10. Thank you for the post Robert I really enjoyed it. I have played since 1975 in one form or another. Much of that was DMing. When 3rd and 4th edition came out. I took a hiatus from the game as it wasn’t as interesting to me anymore. This new edition is sounding like my kind of fun again and I will be picking up the starter set now because of your shared thoughts. Have a great day!

  11. Great article Rob. I forwarded it to my D&D group, and they all thought you nailed something that we have felt for quite a while now.

    Thank you.

  12. You can never go home again…

    I can appreciate the differences between oD&d, 3.* and 4e, but putting down 3.*/4e just to get that nostalgia again… I have seen nothing in 5e playtest that is not covered by any other version of D&d yet (hope that changes with the books) that would make me open my wallet for it. As the defacto gm of my group, I am definatly going to miss the balance that 4e had, and the speed of which I could create encounters that would be challenging and require minimal hand waving/GMO.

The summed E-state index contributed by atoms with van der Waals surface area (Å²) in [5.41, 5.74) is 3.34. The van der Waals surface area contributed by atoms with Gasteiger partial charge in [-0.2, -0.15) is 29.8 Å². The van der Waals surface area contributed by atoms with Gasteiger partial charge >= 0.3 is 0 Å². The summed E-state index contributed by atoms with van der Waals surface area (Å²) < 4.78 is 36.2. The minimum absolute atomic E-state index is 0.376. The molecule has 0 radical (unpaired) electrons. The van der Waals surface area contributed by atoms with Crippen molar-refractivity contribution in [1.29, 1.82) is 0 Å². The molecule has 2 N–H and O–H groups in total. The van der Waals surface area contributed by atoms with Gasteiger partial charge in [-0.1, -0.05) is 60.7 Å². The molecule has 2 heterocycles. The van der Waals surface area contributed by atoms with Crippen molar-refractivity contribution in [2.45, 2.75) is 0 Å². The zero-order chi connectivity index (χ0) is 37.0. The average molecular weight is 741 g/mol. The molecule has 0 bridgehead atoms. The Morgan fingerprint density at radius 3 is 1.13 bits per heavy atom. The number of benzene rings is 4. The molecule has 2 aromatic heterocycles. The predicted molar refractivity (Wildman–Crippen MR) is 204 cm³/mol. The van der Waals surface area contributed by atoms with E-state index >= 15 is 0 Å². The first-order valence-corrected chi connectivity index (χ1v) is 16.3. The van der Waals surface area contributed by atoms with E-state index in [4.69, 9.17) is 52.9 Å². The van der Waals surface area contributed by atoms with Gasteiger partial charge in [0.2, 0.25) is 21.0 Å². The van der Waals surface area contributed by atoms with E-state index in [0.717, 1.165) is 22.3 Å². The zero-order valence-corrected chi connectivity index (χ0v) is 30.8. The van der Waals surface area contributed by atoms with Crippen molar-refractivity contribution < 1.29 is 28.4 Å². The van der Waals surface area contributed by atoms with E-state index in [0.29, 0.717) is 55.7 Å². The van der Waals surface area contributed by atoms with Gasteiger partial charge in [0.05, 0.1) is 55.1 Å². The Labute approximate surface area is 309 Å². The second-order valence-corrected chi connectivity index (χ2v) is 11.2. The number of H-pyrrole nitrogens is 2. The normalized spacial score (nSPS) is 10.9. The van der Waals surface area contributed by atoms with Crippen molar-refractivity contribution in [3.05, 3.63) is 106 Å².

Here is hoping 5e is more than a modern exercise of nostalgia.

  13. Nothing in 5E I have seen does anything to make what you describe happen. If anything it is AD&D III – A Rule For Everything (Except when there isn’t), I mean….Knights of the Dinner Table has been in publication since before 3rd Edition was anything more than a fever’d dream of TSR fans and the actual comic is full of stories about CharOp breaking the game and the letters in the back full of even more over the top stories. Hackmaster is an obvious satire on the whole thing – Breaking the game has been a fine tradition since AD&D came out.

    Can you elaborate on what you discarded in terms of design process from 3.x/4 that would make 5E a better game to play at the table? The choice for ‘natural language’ seems to bring back the very worst of the Gygaxian rules lawyering of yore.